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CB-125T Page 01

This is a 1979 Honda CB125T.

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There are several reason why I went for the CB125T. First and foremost, it is the smallest displacement 4 stroke twin that was commercially available (as far as I know). It makes a bit more than double the power output of the Dream yet retains an almost identical wheelbase. The weight is close as well with the Dream weighing in at 80 kg and this at 125 kg. I reckon with some work I can get that number below 100 kg though. The rake and trail of the front end are surprisingly close as well.

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So in comparison to the Dream it is actually really close in size. It is a bit longer overall, but that is due to the huge tail light sticking out the back. It is also a bit wider and some of that can be attributed to the engine, but also the handlebars are quite wide as well. The seating position is much more upright so the bike feels larger than it really is. It looks much larger than the Dream in these shots.

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However, if you roll both the bikes up to the curb to line their front wheels up, you can see that the they are almost identical in length.

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So, since this thing was a rusty hunk, my first goal was to strip it right down. Which went surprisingly fast! As you can see here I got quite far on the first day (and this was starting at 15:00).

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Then I wanted to get the engine out so I did the "lay it on its side trick". That's where you lay the whole bike down, undo all the bolts holding the engine on, then lift the bike off the engine. It works surprisingly well!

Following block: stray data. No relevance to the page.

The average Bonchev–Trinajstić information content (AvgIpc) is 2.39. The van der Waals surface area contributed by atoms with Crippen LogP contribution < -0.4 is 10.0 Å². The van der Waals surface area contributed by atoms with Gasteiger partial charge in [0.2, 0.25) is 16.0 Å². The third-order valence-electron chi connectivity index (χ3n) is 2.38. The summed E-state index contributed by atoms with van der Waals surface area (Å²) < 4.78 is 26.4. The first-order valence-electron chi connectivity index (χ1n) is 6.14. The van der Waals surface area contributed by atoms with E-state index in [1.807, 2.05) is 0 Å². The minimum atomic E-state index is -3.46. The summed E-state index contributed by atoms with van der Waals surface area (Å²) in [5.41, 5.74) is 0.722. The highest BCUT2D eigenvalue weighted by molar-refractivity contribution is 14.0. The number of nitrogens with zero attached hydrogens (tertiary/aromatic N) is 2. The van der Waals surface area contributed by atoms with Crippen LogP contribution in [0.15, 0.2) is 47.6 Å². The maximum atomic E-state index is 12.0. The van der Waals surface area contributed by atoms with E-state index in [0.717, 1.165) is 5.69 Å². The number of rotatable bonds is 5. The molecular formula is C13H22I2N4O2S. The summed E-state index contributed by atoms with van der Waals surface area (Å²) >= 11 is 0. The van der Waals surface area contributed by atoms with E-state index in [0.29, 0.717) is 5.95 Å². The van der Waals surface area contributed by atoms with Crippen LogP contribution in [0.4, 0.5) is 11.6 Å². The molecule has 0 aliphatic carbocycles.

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And, engine removed!

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Here's the now nearly empty frame.

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And a rather cool looking tag on the frame.

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My ultimate goal for this bike is to take the Dream front forks, brake, and wheel and graft it onto the CB125T. Then for the rear I want to take the Dream rear wheel and brake and run it in the CB125T rear swing arm. Then to complete the look, I'll use the Dream 50 seat and tank on the CB125T as well. I should end up with a bike that looks just like the Dream, but has a proper twin in it with double the power.

It should be fun!

Alright, so a lot of work has gone into the bike recently! First things first was to get an idea of how the seat and tank were going to sit, so I set them both on there and snapped a pic!

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There were some immediate problems with a bracket on the bottom of the tank hitting the bike frame. So, I removed that bracket and the tank got closer to fitting but I was having a serious issue with the fuel petcock. It needed to be in the same place as part of the frame.

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So, I sliced the frame a bit!

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This allowed me to set the tank on the frame properly and gave me a much closer mockup.

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The fuel petcock wasn't the only problem, the seat was banging into some brackets/braces on the frame as well. So, I sliced those up too.